All routing across the network is done by means of the IP address associated with a packet. Since humans find it difficult to remember addresses like 220.127.116.11, a symbolic name register was set up at the NIC where people would say "I would like my host to be named 'uiucuxc'". Machines connected to the Internet across the nation would connect to the NIC in the middle of the night, check modification dates on the hosts file, and if modified move it to their local machine. With the advent of workstations and micros, changes to the host file would have to be made nightly. It would also be very labor intensive and consume a lot of network bandwidth. RFC-882 and a number of others describe domain name service, a distributed data base system for mapping names into addresses.
We must look a little more closely into what's in a name. First, note that an address specifies a particular connection on a specific network. If the machine moves, the address changes. Second, a machine can have one or more names and one or more network addresses (connections) to different networks. Names point to a something which does useful work (i.e. the machine) and IP addresses point to an interface on that provider. A name is a purely symbolic representation of a list of addresses on the network. If a machine moves to a different network, the addresses will change but the name could remain the same.
Domain names are tree structured names with the root of the tree at the right. For example:
is a machine called 'uxc' (purely arbitrary), within the subdomains method of allocation of the U of I) and 'uiuc' (the University of Illinois at Urbana), registered with 'edu' (the set of educational institutions).
A simplified model of how a name is resolved is that on the user's machine there is a resolver. The resolver knows how to contact across the network a root name server. Root servers are the base of the tree structured data retrieval system. They know who is responsible for handling first level domains (e.g. 'edu'). What root servers to use is an installation parameter. From the root server the resolver finds out who provides 'edu' service. It contacts the 'edu' name server which supplies it with a list of addresses of servers for the subdomains (like 'uiuc'). This action is repeated with the subdomain servers until the final subdomain returns a list of addresses of interfaces on the host in question. The user's machine then has its choice of which of these addresses to use for communication.
A group may apply for its own domain name (like 'uiuc' above). This is done in a manner similar to the IP address allocation. The only requirements are that the requestor have two machines reachable from the Internet, which will act as name servers for that domain. Those servers could also act as servers for subdomains or other servers could be designated as such. Note that the servers need not be located in any particular place, as long as they are reachable for name resolution. (U of I could ask Michigan State to act on its behalf and that would be fine). The biggest problem is that someone must do maintenance on the database. If the machine is not convenient, that might not be done in a timely fashion. The other thing to note is that once the domain is allocated to an administrative entity, that entity can freely allocate subdomains using what ever manner it sees fit.
The Berkeley Internet Name Domain (BIND) Server implements the Internet name server for UNIX systems. The name server is a distributed data base system that allows clients to name resources and to share that information with other network hosts. BIND is integrated with 4.3BSD and is used to lookup and store host names, addresses, mail agents, host information, and more. It replaces the /etc/hosts file for host name lookup. BIND is still an evolving program. To keep up with reports on operational problems, future design decisions, etc, join the BIND mailing list by sending a request to bind-request@ucbarpa.Berkeley.edu. It can also be obtained via anonymous FTP from ucbarpa.berkley.edu.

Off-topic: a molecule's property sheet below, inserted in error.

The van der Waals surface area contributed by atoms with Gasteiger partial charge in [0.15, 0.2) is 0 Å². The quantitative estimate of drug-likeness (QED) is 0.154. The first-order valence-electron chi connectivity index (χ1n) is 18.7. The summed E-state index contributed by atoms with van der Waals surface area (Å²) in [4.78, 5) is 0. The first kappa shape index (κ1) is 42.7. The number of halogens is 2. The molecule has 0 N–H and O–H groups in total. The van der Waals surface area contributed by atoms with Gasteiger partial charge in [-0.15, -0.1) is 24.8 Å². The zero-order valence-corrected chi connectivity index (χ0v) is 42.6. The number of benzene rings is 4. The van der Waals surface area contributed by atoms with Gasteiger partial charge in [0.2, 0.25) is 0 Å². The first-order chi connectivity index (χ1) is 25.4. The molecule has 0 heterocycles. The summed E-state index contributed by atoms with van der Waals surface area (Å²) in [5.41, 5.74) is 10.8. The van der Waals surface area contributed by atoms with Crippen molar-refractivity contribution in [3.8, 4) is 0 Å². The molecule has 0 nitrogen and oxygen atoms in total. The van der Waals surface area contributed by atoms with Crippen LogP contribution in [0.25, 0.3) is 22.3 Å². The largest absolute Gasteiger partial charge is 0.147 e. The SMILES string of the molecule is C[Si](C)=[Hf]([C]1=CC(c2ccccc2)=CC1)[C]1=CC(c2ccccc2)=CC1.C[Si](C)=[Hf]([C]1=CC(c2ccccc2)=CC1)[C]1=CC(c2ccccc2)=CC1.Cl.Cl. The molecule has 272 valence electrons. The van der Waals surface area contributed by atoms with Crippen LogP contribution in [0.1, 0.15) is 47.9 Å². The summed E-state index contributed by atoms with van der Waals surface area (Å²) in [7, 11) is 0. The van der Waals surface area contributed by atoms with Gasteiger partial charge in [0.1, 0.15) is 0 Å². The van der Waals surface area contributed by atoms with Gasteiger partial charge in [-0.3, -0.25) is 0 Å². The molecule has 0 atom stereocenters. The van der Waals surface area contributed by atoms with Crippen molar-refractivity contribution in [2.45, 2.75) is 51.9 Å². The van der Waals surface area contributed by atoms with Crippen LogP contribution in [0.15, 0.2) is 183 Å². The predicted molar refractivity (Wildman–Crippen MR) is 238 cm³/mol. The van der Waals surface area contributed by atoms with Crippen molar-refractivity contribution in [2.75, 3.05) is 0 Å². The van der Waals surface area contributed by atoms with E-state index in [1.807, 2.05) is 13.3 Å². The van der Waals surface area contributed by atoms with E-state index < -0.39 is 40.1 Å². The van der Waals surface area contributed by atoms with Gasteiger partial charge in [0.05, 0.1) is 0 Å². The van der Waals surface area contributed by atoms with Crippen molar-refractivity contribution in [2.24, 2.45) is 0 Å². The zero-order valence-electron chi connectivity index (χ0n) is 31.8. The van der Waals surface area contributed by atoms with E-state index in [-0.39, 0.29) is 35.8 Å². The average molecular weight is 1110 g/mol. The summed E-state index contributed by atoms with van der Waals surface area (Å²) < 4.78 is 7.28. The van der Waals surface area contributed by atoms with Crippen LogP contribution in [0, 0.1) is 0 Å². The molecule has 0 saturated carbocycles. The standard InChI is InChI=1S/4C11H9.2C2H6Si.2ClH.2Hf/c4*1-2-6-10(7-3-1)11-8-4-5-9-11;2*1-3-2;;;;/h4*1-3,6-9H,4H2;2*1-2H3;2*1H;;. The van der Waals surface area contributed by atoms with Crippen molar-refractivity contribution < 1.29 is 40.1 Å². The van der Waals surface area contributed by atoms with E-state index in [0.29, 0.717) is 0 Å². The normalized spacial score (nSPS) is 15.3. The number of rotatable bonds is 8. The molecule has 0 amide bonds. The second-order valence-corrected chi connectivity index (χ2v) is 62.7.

There are several advantages in using BIND. One of the most important is that it frees a host from relying on /etc/hosts being up to date and complete. Within the .uiuc.edu domain, only a few hosts are included in the host table distributed by SRI. The remainder are listed locally within the BIND tables on uxc.cso.uiuc.edu (the server machine for most of the .uiuc.edu domain). All are equally reachable from any other Internet host running BIND.
BIND can also provide mail forwarding information for interior hosts not directly reachable from the Internet. These hosts can either be on non-advertised networks, or not connected to a network at all, as in the case of UUCP-reachable hosts. More information on BIND is available in the "Name Server Operations Guide for BIND" in UNIX System Manager's Manual, 4.3BSD release.
There are a few special domains on the network, like SRINIC.ARPA. The 'arpa' domain is historical, referring to hosts registered in the old hosts database at the NIC. There are others of the form NNSC.NSF.NET. These special domains are used sparingly and require ample justification. They refer to servers under the administrative control of the network rather than any single organization. This allows for the actual server to be moved around the net while the user interface to that machine remains constant. That is, should BBN relinquish control of the NNSC, the new provider would be pointed to by that name.
In actuality, the domain system is a much more general and complex system than has been described. Resolvers and some servers cache information to allow steps in the resolution to be skipped. Information provided by the servers can be arbitrary, not merely IP addresses. This allows the system to be used both by non-IP networks and for mail, where it may be necessary to give information on intermediate mail bridges.